Currently, the dynamics or molecular determinants of RSV genomic RNA localization and loading into progeny virions are unclear45. In the present study, we used fluorescence microscopy to analyze the colocalization of RNP and glycoprotein granules over the course of an infection and found that RNPs and glycoprotein vesicles merged as early as 6hpi. Additionally, by using a modified fixation and permeabilization protocol to improve the preservation of the structures seen in our live-cell imaging experiments, we found that these vesicles contained multiple RSV proteins, that are implicated in filament formation, while the filamentous extensions, at early time points, only contained RSV F and RSV G14. Because the ectodomain of RSV G appears to be cleaved in Vero cells during recycling, these results were confirmed in HEp-2 cells32. To concurrently track RSV filaments and genome in live infected cells, we utilized SBA-488 to label RSV G and fluorescent MTRIPs to target the RSV genome. We have captured the first recorded images, to our knowledge, of RSV genome loading in filaments, showing that this process occurs after the filament has formed, instead of simultaneously. We also demonstrated that this process is microtubule mediated, indicating that it occurs prior to plasma membrane, supporting and expanding on previous reports11, 12.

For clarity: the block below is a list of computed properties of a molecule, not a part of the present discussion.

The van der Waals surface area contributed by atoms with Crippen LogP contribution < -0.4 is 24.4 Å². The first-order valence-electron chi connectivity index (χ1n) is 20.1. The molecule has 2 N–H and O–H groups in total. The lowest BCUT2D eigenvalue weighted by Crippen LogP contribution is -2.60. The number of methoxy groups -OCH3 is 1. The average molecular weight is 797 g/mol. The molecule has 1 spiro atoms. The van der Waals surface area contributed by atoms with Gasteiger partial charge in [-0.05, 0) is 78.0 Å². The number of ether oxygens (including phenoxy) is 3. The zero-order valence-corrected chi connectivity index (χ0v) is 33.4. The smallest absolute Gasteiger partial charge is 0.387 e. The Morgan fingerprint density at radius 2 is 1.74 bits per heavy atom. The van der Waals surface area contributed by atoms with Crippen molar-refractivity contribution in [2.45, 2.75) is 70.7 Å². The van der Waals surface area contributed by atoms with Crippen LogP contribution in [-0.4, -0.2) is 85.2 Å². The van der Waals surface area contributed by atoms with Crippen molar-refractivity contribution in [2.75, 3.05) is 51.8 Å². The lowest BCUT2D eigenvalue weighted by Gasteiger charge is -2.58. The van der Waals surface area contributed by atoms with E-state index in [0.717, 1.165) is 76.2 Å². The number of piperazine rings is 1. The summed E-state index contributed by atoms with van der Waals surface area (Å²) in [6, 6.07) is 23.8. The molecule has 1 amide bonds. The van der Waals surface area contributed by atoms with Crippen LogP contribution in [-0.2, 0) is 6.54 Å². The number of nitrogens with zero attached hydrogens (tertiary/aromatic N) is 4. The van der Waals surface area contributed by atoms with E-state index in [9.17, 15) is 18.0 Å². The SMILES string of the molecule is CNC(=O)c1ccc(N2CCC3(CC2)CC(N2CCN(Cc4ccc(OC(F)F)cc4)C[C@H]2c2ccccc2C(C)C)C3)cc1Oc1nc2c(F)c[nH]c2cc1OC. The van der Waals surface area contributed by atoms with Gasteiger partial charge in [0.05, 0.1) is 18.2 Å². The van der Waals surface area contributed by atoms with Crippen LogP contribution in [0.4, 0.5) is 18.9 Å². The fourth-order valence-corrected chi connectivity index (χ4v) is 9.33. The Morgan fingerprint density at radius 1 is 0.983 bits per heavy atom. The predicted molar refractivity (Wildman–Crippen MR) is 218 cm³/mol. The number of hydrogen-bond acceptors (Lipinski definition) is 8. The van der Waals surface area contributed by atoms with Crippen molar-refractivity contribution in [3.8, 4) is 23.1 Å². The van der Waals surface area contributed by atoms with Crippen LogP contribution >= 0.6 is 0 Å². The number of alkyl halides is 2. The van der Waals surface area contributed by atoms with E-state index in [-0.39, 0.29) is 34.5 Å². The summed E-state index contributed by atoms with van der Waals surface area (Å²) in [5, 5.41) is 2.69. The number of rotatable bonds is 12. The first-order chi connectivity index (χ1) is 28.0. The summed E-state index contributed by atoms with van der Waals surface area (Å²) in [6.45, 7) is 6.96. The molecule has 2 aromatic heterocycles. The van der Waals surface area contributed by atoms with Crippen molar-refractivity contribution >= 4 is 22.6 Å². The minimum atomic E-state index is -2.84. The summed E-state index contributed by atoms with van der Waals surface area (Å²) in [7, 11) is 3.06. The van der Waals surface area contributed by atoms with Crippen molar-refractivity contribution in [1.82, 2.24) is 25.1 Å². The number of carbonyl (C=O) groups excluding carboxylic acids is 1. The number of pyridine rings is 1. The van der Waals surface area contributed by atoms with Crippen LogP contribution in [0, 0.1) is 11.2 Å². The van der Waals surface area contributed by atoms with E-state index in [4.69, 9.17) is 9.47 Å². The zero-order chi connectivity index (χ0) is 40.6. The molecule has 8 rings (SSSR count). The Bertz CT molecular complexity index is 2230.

Collectively, our results support a new model of RSV assembly and filament production (Fig. 10). We utilized a fluorophore-conjugated SBA to selectively label nascent RSV G in live infected cells without interfering with RSV replication. Using this method, we determined that membrane bound RSV G recycles from the membrane through clathrin-mediated endocytosis. We also suggest that during the recycling process, RSV G vesicles undergo a transfer to caveolin-coated vesicles, which is retained in mature filaments. Additionally, we report that RSV filaments and branched virions are formed prior to the plasma membrane through a microtubule and dynein-dependent vesicular extension and retraction motion that occurs during the recycling process. Finally, we demonstrated that RSV glycoprotein and RNP vesicles merge prior to the plasma membrane and that RSV genomic RNA is loaded into extended filamentous virions in a microtubule mediated manner. While we only describe the use of fluorescent SBA specifically label RSV G, fluorescent lectins can be screened against the glycoproteins of other viruses, possibly allowing for the study of live glycoprotein dynamics in a variety of pathogens. Our data supports a new model in the assembly and loading of RSV filaments, inspiring questions regarding RSV assembly and opening the door to the development of novel therapeutics.